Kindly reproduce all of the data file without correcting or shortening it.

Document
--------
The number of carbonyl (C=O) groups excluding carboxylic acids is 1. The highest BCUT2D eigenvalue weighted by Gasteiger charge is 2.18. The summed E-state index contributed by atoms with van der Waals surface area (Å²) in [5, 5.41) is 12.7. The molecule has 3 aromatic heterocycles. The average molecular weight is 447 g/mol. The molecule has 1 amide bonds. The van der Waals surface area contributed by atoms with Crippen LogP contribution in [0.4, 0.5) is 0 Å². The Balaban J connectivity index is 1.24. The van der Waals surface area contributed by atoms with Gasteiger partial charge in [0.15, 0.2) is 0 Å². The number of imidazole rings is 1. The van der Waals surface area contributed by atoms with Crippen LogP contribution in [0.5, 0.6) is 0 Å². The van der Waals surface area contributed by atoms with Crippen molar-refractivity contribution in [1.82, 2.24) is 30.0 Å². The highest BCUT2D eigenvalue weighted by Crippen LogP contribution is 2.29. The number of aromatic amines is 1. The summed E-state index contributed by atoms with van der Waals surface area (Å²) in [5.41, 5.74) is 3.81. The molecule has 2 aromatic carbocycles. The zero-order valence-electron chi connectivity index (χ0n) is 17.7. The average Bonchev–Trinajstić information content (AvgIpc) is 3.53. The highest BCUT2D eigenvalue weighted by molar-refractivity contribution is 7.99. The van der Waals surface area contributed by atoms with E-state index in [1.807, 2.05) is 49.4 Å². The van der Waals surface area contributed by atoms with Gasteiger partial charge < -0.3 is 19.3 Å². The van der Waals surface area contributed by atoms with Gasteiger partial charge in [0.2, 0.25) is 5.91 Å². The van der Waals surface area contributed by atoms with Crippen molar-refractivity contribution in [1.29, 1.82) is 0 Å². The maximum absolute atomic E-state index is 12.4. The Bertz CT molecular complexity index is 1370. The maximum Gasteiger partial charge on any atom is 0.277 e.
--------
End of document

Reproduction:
The number of carbonyl (C=O) groups excluding carboxylic acids is 1. The highest BCUT2D eigenvalue weighted by Gasteiger charge is 2.18. The summed E-state index contributed by atoms with van der Waals surface area (Å²) in [5, 5.41) is 12.7. The molecule has 3 aromatic heterocycles. The average molecular weight is 447 g/mol. The molecule has 1 amide bonds. The van der Waals surface area contributed by atoms with Crippen LogP contribution in [0.4, 0.5) is 0 Å². The Balaban J connectivity index is 1.24. The van der Waals surface area contributed by atoms with Gasteiger partial charge in [0.15, 0.2) is 0 Å². The number of imidazole rings is 1. The van der Waals surface area contributed by atoms with Crippen LogP contribution in [0.5, 0.6) is 0 Å². The van der Waals surface area contributed by atoms with Crippen molar-refractivity contribution in [1.82, 2.24) is 30.0 Å². The highest BCUT2D eigenvalue weighted by Crippen LogP contribution is 2.29. The number of aromatic amines is 1. The summed E-state index contributed by atoms with van der Waals surface area (Å²) in [5.41, 5.74) is 3.81. The molecule has 2 aromatic carbocycles. The zero-order valence-electron chi connectivity index (χ0n) is 17.7. The average Bonchev–Trinajstić information content (AvgIpc) is 3.53. The highest BCUT2D eigenvalue weighted by molar-refractivity contribution is 7.99. The van der Waals surface area contributed by atoms with E-state index in [1.807, 2.05) is 49.4 Å². The van der Waals surface area contributed by atoms with Gasteiger partial charge < -0.3 is 19.3 Å². The van der Waals surface area contributed by atoms with Gasteiger partial charge in [0.2, 0.25) is 5.91 Å². The van der Waals surface area contributed by atoms with Crippen molar-refractivity contribution in [1.29, 1.82) is 0 Å². The maximum absolute atomic E-state index is 12.4. The Bertz CT molecular complexity index is 1370. The maximum Gasteiger partial charge on any atom is 0.277 e.